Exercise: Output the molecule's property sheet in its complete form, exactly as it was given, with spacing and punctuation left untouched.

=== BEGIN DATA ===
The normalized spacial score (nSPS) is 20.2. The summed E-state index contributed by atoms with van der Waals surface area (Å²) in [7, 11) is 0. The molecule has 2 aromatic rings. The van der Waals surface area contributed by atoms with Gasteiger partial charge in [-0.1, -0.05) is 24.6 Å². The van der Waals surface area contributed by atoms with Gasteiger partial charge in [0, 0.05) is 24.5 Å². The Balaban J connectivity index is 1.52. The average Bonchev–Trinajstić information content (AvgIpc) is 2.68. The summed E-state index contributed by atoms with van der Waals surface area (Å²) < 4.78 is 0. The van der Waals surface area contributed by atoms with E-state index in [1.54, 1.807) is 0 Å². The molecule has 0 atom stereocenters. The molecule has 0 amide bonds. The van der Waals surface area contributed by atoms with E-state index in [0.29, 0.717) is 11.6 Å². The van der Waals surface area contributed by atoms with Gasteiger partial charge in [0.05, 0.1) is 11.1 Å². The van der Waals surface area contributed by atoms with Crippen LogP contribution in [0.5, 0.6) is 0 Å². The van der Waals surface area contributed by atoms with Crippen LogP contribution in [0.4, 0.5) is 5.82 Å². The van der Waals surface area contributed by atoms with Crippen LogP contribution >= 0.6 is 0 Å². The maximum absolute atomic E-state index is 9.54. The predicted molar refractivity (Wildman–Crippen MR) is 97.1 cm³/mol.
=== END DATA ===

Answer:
The normalized spacial score (nSPS) is 20.2. The summed E-state index contributed by atoms with van der Waals surface area (Å²) in [7, 11) is 0. The molecule has 2 aromatic rings. The van der Waals surface area contributed by atoms with Gasteiger partial charge in [-0.1, -0.05) is 24.6 Å². The van der Waals surface area contributed by atoms with Gasteiger partial charge in [0, 0.05) is 24.5 Å². The Balaban J connectivity index is 1.52. The average Bonchev–Trinajstić information content (AvgIpc) is 2.68. The summed E-state index contributed by atoms with van der Waals surface area (Å²) < 4.78 is 0. The van der Waals surface area contributed by atoms with E-state index in [1.54, 1.807) is 0 Å². The molecule has 0 atom stereocenters. The molecule has 0 amide bonds. The van der Waals surface area contributed by atoms with E-state index in [0.29, 0.717) is 11.6 Å². The van der Waals surface area contributed by atoms with Gasteiger partial charge in [0.05, 0.1) is 11.1 Å². The van der Waals surface area contributed by atoms with Crippen LogP contribution in [0.5, 0.6) is 0 Å². The van der Waals surface area contributed by atoms with Crippen LogP contribution in [0.4, 0.5) is 5.82 Å². The van der Waals surface area contributed by atoms with Crippen LogP contribution >= 0.6 is 0 Å². The maximum absolute atomic E-state index is 9.54. The predicted molar refractivity (Wildman–Crippen MR) is 97.1 cm³/mol.